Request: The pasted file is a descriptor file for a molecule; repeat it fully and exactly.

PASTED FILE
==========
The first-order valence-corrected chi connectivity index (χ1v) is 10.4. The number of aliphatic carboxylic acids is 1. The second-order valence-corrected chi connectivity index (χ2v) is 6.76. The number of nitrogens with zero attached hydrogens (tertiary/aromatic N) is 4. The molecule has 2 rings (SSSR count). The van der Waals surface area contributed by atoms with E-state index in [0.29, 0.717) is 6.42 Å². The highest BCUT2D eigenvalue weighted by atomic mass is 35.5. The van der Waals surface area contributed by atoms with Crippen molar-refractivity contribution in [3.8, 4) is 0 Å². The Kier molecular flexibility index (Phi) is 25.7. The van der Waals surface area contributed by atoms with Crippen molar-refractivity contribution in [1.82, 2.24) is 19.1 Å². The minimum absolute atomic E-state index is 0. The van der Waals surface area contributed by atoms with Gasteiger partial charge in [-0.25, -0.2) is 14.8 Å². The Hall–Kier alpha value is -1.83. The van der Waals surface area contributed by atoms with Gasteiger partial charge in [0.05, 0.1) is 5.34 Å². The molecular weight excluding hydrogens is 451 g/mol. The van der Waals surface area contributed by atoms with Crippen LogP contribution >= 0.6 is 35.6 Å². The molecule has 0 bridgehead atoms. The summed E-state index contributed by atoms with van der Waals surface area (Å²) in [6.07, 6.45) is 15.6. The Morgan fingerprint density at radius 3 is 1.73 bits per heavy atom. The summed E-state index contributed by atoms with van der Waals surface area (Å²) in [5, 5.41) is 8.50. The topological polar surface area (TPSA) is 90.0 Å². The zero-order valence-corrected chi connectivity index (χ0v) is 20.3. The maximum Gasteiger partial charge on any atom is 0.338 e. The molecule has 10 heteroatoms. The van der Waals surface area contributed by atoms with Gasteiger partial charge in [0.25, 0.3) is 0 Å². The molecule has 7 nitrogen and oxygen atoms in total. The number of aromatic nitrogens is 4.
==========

The first-order valence-corrected chi connectivity index (χ1v) is 10.4. The number of aliphatic carboxylic acids is 1. The second-order valence-corrected chi connectivity index (χ2v) is 6.76. The number of nitrogens with zero attached hydrogens (tertiary/aromatic N) is 4. The molecule has 2 rings (SSSR count). The van der Waals surface area contributed by atoms with E-state index in [0.29, 0.717) is 6.42 Å². The highest BCUT2D eigenvalue weighted by atomic mass is 35.5. The van der Waals surface area contributed by atoms with Crippen molar-refractivity contribution in [3.8, 4) is 0 Å². The Kier molecular flexibility index (Phi) is 25.7. The van der Waals surface area contributed by atoms with Crippen molar-refractivity contribution in [1.82, 2.24) is 19.1 Å². The minimum absolute atomic E-state index is 0. The van der Waals surface area contributed by atoms with Gasteiger partial charge in [-0.25, -0.2) is 14.8 Å². The Hall–Kier alpha value is -1.83. The van der Waals surface area contributed by atoms with Gasteiger partial charge in [0.05, 0.1) is 5.34 Å². The molecular weight excluding hydrogens is 451 g/mol. The van der Waals surface area contributed by atoms with Crippen LogP contribution >= 0.6 is 35.6 Å². The molecule has 0 bridgehead atoms. The summed E-state index contributed by atoms with van der Waals surface area (Å²) in [6.07, 6.45) is 15.6. The Morgan fingerprint density at radius 3 is 1.73 bits per heavy atom. The summed E-state index contributed by atoms with van der Waals surface area (Å²) in [5, 5.41) is 8.50. The topological polar surface area (TPSA) is 90.0 Å². The zero-order valence-corrected chi connectivity index (χ0v) is 20.3. The maximum Gasteiger partial charge on any atom is 0.338 e. The molecule has 10 heteroatoms. The van der Waals surface area contributed by atoms with Gasteiger partial charge in [0.25, 0.3) is 0 Å². The molecule has 7 nitrogen and oxygen atoms in total. The number of aromatic nitrogens is 4.